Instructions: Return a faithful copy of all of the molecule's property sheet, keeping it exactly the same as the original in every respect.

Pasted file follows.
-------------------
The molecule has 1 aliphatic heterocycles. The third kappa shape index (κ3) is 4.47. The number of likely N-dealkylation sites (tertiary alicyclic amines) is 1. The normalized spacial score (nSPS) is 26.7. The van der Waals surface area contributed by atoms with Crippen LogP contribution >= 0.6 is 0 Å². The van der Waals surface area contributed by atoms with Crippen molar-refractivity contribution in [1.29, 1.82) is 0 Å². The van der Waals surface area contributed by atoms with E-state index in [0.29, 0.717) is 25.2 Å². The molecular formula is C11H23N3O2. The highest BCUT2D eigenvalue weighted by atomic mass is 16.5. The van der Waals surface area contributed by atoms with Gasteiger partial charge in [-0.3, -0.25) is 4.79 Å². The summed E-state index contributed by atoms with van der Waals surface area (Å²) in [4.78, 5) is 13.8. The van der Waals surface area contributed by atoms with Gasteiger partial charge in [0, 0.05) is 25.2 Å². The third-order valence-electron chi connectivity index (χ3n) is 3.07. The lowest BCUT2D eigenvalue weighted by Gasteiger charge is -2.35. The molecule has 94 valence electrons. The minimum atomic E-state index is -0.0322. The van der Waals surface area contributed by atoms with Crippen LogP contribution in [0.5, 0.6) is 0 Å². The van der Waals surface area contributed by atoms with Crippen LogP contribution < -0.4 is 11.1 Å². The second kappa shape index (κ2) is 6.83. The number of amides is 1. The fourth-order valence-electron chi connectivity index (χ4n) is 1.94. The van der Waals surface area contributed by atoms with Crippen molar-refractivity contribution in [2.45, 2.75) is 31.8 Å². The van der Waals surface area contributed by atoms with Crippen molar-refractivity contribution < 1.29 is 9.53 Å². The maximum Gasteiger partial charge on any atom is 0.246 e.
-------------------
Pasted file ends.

The molecule has 1 aliphatic heterocycles. The third kappa shape index (κ3) is 4.47. The number of likely N-dealkylation sites (tertiary alicyclic amines) is 1. The normalized spacial score (nSPS) is 26.7. The van der Waals surface area contributed by atoms with Crippen LogP contribution >= 0.6 is 0 Å². The van der Waals surface area contributed by atoms with Crippen molar-refractivity contribution in [1.29, 1.82) is 0 Å². The van der Waals surface area contributed by atoms with E-state index in [0.29, 0.717) is 25.2 Å². The molecular formula is C11H23N3O2. The highest BCUT2D eigenvalue weighted by atomic mass is 16.5. The van der Waals surface area contributed by atoms with Gasteiger partial charge in [-0.3, -0.25) is 4.79 Å². The summed E-state index contributed by atoms with van der Waals surface area (Å²) in [4.78, 5) is 13.8. The van der Waals surface area contributed by atoms with Gasteiger partial charge in [0, 0.05) is 25.2 Å². The third-order valence-electron chi connectivity index (χ3n) is 3.07. The lowest BCUT2D eigenvalue weighted by Gasteiger charge is -2.35. The molecule has 94 valence electrons. The minimum atomic E-state index is -0.0322. The van der Waals surface area contributed by atoms with Crippen LogP contribution in [0.5, 0.6) is 0 Å². The van der Waals surface area contributed by atoms with Crippen LogP contribution < -0.4 is 11.1 Å². The second kappa shape index (κ2) is 6.83. The number of amides is 1. The fourth-order valence-electron chi connectivity index (χ4n) is 1.94. The van der Waals surface area contributed by atoms with Crippen molar-refractivity contribution in [2.45, 2.75) is 31.8 Å². The van der Waals surface area contributed by atoms with Crippen molar-refractivity contribution < 1.29 is 9.53 Å². The maximum Gasteiger partial charge on any atom is 0.246 e.